Spotlight

Basically, Arts are Basic

by Lois Hetland

A new superintendent in northern California recently asked: “Why would I pay 12 music teachers when my students can’t read?”

With his school district’s largely black and brown students testing far below basic levels in the subjects for which educators are now held accountable, that question raises the difficult choices district leaders face: How can limited funds be most equitably allocated to benefit needy and deserving children and communities?

Another superintendent in an adjacent school district has wrestled for six years with this challenge. Despite extra attention to math and reading skills, many students in her district continue to be labeled “chronically and persistently far-below-basic.”

She’s trying something new — a longitudinal action-research project to equip her teachers to use arts as learning resources. By helping teachers link authentic arts learning with English language learning, the project will support teachers in building arts and teaching skills to better engage the neediest students. They’ll learn to use arts to motivate thinking, speaking, reading and writing and, beyond motivation, to make students’ learning visible so teachers can better target instruction to individual needs. The county superintendent is impressed, and she’s bringing all 18 superintendents in the county together to consider such arts-infused strategies.

Clearly, these district leaders do not see arts as unnecessary, elitist luxuries among the valued components of public education, but rather as a set of important tools for rigorous thinking. They’re facing the fundamental challenge of allocating resources to include arts in every student’s curriculum. It’s a choice made all the more difficult by the current pressures of high-stakes testing.

A Higher Order

Our recent research at Project Zero, a research and development group at Harvard’s Graduate School of Education, shows that serious instruction in visual arts — and teachers of music, dance and drama suggest that these benefits extend across the arts — teaches habits of higher-order thinking that help students develop capacities to recognize the hidden roots of problems, make careful choices in ambiguous circumstances and seek and synthesize the resources necessary to solve problems in novel ways. High-quality arts education helps students develop important critical and creative thinking that is underdeveloped when schools dedicate themselves only to students’ success on tests.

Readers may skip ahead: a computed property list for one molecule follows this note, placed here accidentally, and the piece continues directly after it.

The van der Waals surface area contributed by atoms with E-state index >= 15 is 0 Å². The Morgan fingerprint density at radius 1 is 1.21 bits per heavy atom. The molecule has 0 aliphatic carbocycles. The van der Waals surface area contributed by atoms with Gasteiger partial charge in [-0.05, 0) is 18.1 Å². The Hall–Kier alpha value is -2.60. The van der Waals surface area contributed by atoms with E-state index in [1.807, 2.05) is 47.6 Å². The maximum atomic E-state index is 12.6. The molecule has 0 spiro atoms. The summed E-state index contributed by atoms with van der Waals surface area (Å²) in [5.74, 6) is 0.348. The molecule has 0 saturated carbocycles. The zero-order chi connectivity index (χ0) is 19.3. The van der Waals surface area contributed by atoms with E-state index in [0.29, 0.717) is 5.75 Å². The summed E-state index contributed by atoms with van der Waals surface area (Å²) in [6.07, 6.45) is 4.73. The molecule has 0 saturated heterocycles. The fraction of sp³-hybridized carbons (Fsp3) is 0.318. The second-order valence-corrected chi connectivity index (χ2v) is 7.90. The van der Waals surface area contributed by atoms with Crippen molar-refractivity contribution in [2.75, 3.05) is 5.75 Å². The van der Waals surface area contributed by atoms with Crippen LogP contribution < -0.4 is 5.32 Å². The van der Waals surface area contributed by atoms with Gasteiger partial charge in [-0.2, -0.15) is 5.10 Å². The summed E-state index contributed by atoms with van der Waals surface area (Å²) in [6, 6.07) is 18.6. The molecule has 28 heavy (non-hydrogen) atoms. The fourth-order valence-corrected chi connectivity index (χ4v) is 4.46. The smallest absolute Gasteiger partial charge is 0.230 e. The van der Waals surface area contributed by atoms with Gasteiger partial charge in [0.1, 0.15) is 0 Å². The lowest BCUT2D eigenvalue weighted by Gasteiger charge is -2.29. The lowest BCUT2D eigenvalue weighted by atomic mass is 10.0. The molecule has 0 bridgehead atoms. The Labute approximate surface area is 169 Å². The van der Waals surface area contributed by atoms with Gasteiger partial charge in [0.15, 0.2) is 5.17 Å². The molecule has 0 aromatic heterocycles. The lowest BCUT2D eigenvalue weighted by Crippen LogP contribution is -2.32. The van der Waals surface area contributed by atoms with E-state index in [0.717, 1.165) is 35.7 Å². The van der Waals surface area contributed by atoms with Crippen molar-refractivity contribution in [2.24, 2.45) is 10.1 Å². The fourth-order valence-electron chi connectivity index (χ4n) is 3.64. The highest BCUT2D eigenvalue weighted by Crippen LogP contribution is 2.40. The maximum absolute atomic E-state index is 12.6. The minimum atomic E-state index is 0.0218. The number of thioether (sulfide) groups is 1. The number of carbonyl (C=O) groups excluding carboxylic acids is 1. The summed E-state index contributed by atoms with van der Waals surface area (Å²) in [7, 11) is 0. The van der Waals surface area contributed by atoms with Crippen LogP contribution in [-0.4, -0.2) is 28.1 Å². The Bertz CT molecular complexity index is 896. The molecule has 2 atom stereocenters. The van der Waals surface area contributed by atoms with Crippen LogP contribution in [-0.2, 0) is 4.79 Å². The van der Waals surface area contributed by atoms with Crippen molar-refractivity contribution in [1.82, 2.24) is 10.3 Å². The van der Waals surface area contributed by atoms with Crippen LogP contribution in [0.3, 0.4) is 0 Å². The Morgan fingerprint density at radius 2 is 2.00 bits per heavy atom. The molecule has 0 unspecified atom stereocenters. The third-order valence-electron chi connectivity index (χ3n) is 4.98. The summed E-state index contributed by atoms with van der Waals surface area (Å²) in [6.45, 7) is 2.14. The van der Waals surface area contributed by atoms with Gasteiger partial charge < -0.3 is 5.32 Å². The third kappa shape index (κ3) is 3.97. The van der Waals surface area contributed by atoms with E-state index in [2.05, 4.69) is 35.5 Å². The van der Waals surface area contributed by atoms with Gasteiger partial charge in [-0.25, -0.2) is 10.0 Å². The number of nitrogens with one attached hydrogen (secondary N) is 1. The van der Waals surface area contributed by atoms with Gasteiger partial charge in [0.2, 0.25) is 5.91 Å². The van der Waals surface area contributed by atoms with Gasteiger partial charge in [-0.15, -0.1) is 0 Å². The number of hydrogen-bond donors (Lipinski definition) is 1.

Far from being irrelevant in a test-driven education system, arts education is a necessary antidote to the narrowed curriculum that too often results from the influence of high-stakes tests. As schools cut time for the arts, they may be cutting just the curriculum that would build the innovative leaders of tomorrow.

The profile of skills required in the 21st century labor force has changed. No longer do memorized facts and rigid formulas pave the way to lucrative careers. Instead, non-routine thinking is the basic skill for job categories that economists predict will increase, while those jobs that require formulaic decisions diminish, either because of outsourcing or automation.